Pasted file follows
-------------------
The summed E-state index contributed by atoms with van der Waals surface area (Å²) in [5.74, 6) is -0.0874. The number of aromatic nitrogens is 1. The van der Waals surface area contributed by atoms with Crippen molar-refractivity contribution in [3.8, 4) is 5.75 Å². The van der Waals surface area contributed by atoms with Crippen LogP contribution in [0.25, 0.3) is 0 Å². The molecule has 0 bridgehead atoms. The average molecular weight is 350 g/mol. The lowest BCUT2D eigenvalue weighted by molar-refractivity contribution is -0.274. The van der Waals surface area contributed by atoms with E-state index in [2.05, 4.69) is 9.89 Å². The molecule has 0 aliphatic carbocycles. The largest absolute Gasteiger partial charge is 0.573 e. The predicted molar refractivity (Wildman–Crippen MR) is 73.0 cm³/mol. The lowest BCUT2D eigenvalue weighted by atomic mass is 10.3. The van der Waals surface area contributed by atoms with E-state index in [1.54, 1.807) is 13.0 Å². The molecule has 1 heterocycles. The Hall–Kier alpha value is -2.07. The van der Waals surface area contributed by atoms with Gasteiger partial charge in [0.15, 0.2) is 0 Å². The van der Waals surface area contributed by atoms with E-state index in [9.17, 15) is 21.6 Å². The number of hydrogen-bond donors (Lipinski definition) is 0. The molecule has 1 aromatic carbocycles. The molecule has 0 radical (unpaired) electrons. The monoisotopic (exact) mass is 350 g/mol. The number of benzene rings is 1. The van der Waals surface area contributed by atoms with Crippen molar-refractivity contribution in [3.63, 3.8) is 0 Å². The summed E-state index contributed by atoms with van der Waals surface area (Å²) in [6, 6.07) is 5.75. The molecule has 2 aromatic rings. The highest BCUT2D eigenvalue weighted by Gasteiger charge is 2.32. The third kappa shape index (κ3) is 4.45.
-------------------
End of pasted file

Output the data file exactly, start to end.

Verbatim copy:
The summed E-state index contributed by atoms with van der Waals surface area (Å²) in [5.74, 6) is -0.0874. The number of aromatic nitrogens is 1. The van der Waals surface area contributed by atoms with Crippen molar-refractivity contribution in [3.8, 4) is 5.75 Å². The van der Waals surface area contributed by atoms with Crippen LogP contribution in [0.25, 0.3) is 0 Å². The molecule has 0 bridgehead atoms. The average molecular weight is 350 g/mol. The lowest BCUT2D eigenvalue weighted by molar-refractivity contribution is -0.274. The van der Waals surface area contributed by atoms with E-state index in [2.05, 4.69) is 9.89 Å². The molecule has 0 aliphatic carbocycles. The largest absolute Gasteiger partial charge is 0.573 e. The predicted molar refractivity (Wildman–Crippen MR) is 73.0 cm³/mol. The lowest BCUT2D eigenvalue weighted by atomic mass is 10.3. The van der Waals surface area contributed by atoms with E-state index in [1.54, 1.807) is 13.0 Å². The molecule has 1 heterocycles. The Hall–Kier alpha value is -2.07. The van der Waals surface area contributed by atoms with Gasteiger partial charge in [0.15, 0.2) is 0 Å². The van der Waals surface area contributed by atoms with E-state index in [9.17, 15) is 21.6 Å². The number of hydrogen-bond donors (Lipinski definition) is 0. The molecule has 1 aromatic carbocycles. The molecule has 0 radical (unpaired) electrons. The monoisotopic (exact) mass is 350 g/mol. The number of benzene rings is 1. The van der Waals surface area contributed by atoms with Crippen molar-refractivity contribution in [3.63, 3.8) is 0 Å². The summed E-state index contributed by atoms with van der Waals surface area (Å²) in [6, 6.07) is 5.75. The molecule has 2 aromatic rings. The highest BCUT2D eigenvalue weighted by Gasteiger charge is 2.32. The third kappa shape index (κ3) is 4.45.